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Montevideo, September 20th 2018 - 22:28 UTC

Humpback whales in different oceans should be recognized as separate species, says genetic study

Saturday, May 24th 2014 - 00:16 UTC
Full article 6 comments

A new genetic study has revealed that populations of humpback whales in the oceans of the North Pacific, North Atlantic and Southern Hemisphere are much more distinct from each other than previously thought, and should be recognized as separate subspecies. Read full article

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  • Stevie

    Can we vote on this one, or shall we simply disagree, as usual?

    May 24th, 2014 - 12:48 am - Link - Report abuse 0
  • Andy Scott the spark

    So whales that look similar, separated from each and mix very rarely but can still interbreed with each are a bit darker in colour get to be called a different species and Humans are .....all the same species. mmmmmmmmmmmmmmmmmmmm

    May 24th, 2014 - 03:13 pm - Link - Report abuse 0
  • GeoffWard2

    There is so little migration between Australasia and the high Arctic, and so very little interbreeding between the two populations that I feel sure we should re-classify inuits as a different sub-species c.f. the Australian aboriginals.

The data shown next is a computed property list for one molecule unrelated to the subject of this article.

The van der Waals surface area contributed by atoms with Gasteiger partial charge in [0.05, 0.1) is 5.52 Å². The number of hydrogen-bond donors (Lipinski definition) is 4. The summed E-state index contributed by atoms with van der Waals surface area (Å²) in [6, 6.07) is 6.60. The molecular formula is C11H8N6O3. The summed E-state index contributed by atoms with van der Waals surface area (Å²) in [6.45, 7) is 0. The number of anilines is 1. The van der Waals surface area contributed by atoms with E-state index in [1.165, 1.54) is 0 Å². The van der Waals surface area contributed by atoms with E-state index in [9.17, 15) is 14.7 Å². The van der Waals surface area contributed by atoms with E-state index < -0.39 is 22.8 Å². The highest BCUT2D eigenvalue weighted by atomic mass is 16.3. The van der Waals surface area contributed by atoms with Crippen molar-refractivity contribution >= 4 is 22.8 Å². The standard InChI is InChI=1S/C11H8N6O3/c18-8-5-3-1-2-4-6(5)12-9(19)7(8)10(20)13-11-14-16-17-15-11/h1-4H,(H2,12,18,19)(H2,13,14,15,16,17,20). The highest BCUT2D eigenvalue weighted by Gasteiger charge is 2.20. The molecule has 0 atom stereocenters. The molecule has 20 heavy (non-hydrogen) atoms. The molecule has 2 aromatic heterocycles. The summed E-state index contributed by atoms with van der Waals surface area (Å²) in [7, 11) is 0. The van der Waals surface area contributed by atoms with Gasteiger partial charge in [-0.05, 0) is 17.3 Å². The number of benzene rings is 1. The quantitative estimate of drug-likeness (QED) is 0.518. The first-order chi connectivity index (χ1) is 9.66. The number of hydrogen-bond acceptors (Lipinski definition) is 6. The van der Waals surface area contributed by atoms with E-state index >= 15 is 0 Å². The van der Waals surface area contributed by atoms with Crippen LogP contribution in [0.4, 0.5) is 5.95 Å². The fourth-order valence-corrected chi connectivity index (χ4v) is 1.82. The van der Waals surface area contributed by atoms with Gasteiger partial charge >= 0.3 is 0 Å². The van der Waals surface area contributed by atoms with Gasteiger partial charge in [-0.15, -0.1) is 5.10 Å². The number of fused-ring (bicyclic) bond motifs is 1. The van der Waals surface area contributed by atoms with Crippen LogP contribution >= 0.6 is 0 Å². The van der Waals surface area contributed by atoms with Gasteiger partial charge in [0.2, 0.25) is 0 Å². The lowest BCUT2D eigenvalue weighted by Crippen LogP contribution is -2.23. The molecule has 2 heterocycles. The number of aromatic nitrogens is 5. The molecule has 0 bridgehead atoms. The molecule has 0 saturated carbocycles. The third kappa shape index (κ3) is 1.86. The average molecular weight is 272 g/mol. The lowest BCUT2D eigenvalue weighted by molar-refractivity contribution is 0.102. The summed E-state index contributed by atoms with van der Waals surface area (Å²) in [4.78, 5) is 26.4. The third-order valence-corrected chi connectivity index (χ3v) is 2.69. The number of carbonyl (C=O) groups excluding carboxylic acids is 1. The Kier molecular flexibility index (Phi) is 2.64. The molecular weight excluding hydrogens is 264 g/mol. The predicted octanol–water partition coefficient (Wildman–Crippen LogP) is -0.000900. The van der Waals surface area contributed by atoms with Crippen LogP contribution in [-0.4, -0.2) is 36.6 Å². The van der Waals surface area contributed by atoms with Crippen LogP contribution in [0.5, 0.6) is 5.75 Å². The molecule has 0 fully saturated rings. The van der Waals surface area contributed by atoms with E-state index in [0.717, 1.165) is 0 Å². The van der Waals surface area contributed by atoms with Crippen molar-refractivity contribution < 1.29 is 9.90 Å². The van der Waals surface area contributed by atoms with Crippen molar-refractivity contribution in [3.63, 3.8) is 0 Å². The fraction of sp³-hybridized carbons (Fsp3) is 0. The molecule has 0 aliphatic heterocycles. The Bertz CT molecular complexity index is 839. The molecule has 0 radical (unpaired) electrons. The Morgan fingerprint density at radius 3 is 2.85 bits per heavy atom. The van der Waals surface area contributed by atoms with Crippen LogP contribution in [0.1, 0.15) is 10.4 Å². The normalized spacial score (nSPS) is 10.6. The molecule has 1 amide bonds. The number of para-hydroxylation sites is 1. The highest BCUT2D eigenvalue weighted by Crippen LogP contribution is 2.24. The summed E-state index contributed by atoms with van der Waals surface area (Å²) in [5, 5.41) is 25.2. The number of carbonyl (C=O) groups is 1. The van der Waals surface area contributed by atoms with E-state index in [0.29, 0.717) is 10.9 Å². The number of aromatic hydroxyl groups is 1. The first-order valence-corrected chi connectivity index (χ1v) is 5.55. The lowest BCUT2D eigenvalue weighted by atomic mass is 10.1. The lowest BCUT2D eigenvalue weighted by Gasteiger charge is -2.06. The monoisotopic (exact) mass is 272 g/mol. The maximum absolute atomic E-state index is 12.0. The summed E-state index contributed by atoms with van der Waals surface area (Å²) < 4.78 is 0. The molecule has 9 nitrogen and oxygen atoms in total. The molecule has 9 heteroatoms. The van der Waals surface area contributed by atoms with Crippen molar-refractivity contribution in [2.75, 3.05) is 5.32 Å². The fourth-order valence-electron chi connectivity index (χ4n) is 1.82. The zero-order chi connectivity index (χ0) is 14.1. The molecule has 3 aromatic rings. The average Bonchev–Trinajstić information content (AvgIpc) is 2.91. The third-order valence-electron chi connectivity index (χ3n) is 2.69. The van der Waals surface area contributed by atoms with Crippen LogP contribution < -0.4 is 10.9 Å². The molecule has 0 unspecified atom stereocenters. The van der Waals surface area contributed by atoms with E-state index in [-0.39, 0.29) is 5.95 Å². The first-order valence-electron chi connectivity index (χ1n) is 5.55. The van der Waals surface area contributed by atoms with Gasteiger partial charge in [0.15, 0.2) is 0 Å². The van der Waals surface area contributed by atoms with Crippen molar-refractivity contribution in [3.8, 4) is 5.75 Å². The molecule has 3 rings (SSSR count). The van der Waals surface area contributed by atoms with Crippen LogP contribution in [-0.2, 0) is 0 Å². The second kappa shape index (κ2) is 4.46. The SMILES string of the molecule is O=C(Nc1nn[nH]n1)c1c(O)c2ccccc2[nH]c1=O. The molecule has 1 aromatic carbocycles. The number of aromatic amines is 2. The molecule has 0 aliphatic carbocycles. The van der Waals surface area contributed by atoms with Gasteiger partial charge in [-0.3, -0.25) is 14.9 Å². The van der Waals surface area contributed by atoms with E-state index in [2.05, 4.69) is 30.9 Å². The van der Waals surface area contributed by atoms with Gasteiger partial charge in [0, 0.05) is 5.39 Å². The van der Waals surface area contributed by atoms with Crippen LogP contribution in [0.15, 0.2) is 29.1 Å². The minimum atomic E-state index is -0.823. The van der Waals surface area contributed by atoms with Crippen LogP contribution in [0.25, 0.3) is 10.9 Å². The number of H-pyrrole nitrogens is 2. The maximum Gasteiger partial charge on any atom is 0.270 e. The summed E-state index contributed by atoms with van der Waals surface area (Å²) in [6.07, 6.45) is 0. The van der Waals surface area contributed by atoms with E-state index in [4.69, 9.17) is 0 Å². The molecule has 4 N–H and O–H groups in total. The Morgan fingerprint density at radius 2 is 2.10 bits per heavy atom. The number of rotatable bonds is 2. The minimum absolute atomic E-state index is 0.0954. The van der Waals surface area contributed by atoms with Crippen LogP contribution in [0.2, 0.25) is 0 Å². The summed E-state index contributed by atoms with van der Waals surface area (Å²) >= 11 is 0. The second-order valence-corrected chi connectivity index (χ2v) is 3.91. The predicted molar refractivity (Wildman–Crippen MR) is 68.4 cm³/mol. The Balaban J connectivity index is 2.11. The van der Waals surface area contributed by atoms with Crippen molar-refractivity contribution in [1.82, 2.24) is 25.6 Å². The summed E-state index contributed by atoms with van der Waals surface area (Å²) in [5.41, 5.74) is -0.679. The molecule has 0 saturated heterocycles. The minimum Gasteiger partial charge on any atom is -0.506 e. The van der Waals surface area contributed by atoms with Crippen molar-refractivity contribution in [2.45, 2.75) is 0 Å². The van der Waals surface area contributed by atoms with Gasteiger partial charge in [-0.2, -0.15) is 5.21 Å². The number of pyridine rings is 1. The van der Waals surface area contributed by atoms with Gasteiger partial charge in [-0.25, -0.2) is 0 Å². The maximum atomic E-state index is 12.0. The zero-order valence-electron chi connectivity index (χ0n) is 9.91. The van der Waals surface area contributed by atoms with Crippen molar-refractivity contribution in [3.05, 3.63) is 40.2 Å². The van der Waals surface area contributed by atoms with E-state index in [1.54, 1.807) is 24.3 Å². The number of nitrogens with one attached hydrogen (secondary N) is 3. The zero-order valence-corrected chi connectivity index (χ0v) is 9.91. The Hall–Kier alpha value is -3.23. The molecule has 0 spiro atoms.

Lumpers -v - Splitters; the old, old debate.

    May 24th, 2014 - 04:59 pm - Link - Report abuse 0
  • ilsen

    @1 Stevie. You/we don't get to vote on this.
    Voting involves politics and opinions, do try to keep up!
    This is called Science. It's factual. Do you want vote on if the Sun goes round the Moon, or what is scientifically proven otherwise?
    Enjoy your Flat Earth, Just try not to fall of the end......

    May 25th, 2014 - 06:11 am - Link - Report abuse 0
  • reality check

    All whale hunting should be universally banned.

    Killing these beautiful, fantastic creatures is an obscenity.

    Is it the Aussie navy that protects them from hunting in their area?

    Good on yer!

    May 25th, 2014 - 06:09 pm - Link - Report abuse 0
  • ChrisR

    “This research brought together researchers from the British Antarctic Survey, Oregon State University, Florida State University, James Cook University, University of Auckland, Fundacion CEQUA, Wildlife Conservation Society, the American Museum of Natural History and the South Pacific Whale Research Consortium, with funding from the New Zealand Royal Society Marsden Fund and the Lenfest Ocean Program.”

    What, NO argies involved even though they own the South Atlantic and all the whales in it?

    Who would have thought it?

    Good work though from the usual countries including Chile.

    May 25th, 2014 - 07:19 pm - Link - Report abuse 0

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